Disparities in Gut Microbiome Could Lead to Biomarkers for Estrogen-driven Breast Cancer

Disparities in Gut Microbiome Could Lead to Biomarkers for Estrogen-driven Breast Cancer
Disparities in Gut Microbiome Could Lead to Biomarkers for Estrogen-driven Breast Cancer

Disparities in the gut microbiome between healthy people and women with estrogen-driven breast cancer may indicate possible biomarkers based on the microbiome that could help to mitigate the risk of certain cancers.1

The estrobolome is the gut bacterial genes that are capable of metabolizing estrogens in gut bacteria. Residential microbes, whose population includes bacteria, viruses, Archaea, and Eukaryotes, are increasingly recognized for playing important roles in health and disease. The human gastrointestinal tract has up to 1011 bacterial cells per gram of luminal content. Their collective genome, the gut metagenome, has vastly more individual genes than the human genome. The function of the microbiome affects the host, both locally and distantly. Disequilibrium can contribute to disease, including malignancy.

To determine the effects that estrobolome may have on estrogen levels and human breast cancers, Sylvia Adams, MD, from the Laura and Isaac Perlmutter Cancer Center, New York University Langone Medical Center in New York City, and colleagues are currently conducting a study comparing microbiota between postmenopausal healthy women and patients who have developed estrogen-driven cancers.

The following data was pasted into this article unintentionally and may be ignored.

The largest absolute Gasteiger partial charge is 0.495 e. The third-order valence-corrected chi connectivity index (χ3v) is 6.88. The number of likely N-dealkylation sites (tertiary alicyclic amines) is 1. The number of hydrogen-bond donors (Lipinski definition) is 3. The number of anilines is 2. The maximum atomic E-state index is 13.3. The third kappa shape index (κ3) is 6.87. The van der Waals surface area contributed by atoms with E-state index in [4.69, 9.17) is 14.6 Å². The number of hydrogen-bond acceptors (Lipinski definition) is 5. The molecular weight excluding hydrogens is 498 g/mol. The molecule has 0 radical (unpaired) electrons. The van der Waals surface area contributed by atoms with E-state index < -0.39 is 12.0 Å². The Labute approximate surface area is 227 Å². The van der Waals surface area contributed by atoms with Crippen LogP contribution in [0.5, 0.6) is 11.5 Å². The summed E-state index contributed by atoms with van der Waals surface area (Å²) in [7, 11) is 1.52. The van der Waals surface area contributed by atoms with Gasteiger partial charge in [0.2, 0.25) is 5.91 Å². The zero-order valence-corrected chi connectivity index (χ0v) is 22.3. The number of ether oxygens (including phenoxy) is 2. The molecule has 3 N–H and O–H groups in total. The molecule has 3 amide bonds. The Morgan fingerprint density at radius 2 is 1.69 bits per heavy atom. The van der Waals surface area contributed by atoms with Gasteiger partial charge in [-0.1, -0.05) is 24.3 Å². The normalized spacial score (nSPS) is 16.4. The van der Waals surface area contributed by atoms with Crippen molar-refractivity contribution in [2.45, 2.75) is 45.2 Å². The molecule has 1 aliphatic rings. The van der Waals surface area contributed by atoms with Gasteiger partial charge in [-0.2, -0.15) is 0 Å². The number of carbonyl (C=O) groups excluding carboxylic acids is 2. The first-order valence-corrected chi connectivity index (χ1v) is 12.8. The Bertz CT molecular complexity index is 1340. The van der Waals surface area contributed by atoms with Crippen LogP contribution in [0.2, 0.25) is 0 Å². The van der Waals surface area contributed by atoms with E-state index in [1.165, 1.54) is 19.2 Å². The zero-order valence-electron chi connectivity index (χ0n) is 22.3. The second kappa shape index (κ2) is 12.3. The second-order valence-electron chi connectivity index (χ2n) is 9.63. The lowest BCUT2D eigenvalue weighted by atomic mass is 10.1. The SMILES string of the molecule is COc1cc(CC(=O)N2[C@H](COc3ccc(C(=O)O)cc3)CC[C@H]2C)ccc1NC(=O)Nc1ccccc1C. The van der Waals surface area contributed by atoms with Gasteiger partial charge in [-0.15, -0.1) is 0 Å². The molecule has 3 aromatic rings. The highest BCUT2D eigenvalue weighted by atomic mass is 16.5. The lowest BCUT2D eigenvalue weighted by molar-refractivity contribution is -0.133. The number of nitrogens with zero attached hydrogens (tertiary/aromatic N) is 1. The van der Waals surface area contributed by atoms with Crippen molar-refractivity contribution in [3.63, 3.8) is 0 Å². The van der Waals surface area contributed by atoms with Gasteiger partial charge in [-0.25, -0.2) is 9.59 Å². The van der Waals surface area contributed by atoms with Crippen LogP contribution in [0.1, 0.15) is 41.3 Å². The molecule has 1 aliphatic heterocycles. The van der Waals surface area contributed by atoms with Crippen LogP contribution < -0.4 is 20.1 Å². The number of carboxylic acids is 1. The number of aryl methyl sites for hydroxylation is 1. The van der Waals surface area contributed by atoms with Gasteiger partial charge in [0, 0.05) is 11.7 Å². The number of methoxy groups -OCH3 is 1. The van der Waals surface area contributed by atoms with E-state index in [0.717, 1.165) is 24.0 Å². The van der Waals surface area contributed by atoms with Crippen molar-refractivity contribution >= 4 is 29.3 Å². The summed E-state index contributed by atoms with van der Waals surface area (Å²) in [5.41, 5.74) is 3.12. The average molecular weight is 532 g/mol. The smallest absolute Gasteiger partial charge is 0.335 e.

"If the estrogen metabolism-gut microbiome axis is functional with underlying individual variations in estrogen levels, it is plausible that the estrobolome could contribute to the risk of hormone-driven malignancies including breast cancer and as such could serve as a potential biomarker," stated the researchers.

"Interventions that may include use of prebiotics, probiotics, or antimicrobial agents could be designed specifically to target gut bacterial species with b-glucuronidase activity to decrease estrogen-related cancer risk or become components of future therapies. In conclusion, links between the microbiome and estrogen-driven breast cancer are growing, and we hope that research will identify specific characteristics of the gut microbiome that can be used to develop novel approaches for breast cancer risk assessment, prevention, and treatment."


1. Kwa M, Plottel CS, Blaser MJ, Adams S. The intestinal microbiome and estrogen receptor-positive female breast cancer [published online ahead of print April 22 2016]. JNCI. doi:10.1093/jnci/djw029.

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